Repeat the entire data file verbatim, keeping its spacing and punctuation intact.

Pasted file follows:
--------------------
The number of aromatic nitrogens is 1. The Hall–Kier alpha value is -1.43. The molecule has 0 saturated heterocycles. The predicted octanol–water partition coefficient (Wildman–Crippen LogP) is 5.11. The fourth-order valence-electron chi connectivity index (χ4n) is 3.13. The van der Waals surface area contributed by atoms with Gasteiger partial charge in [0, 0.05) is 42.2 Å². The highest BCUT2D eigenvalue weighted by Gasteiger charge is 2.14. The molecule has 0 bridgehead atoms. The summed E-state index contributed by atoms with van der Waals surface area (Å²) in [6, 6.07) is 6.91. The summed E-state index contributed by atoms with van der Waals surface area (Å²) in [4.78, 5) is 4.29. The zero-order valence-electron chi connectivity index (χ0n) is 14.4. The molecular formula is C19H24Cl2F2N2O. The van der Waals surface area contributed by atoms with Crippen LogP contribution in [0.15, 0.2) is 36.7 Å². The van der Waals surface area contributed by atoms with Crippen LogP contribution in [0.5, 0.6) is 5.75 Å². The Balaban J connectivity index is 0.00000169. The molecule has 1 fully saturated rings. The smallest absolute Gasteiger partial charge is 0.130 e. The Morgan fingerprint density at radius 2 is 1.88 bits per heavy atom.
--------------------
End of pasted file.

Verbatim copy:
The number of aromatic nitrogens is 1. The Hall–Kier alpha value is -1.43. The molecule has 0 saturated heterocycles. The predicted octanol–water partition coefficient (Wildman–Crippen LogP) is 5.11. The fourth-order valence-electron chi connectivity index (χ4n) is 3.13. The van der Waals surface area contributed by atoms with Gasteiger partial charge in [0, 0.05) is 42.2 Å². The highest BCUT2D eigenvalue weighted by Gasteiger charge is 2.14. The molecule has 0 bridgehead atoms. The summed E-state index contributed by atoms with van der Waals surface area (Å²) in [6, 6.07) is 6.91. The summed E-state index contributed by atoms with van der Waals surface area (Å²) in [4.78, 5) is 4.29. The zero-order valence-electron chi connectivity index (χ0n) is 14.4. The molecular formula is C19H24Cl2F2N2O. The van der Waals surface area contributed by atoms with Crippen LogP contribution in [0.15, 0.2) is 36.7 Å². The van der Waals surface area contributed by atoms with Crippen LogP contribution in [0.5, 0.6) is 5.75 Å². The Balaban J connectivity index is 0.00000169. The molecule has 1 fully saturated rings. The smallest absolute Gasteiger partial charge is 0.130 e. The Morgan fingerprint density at radius 2 is 1.88 bits per heavy atom.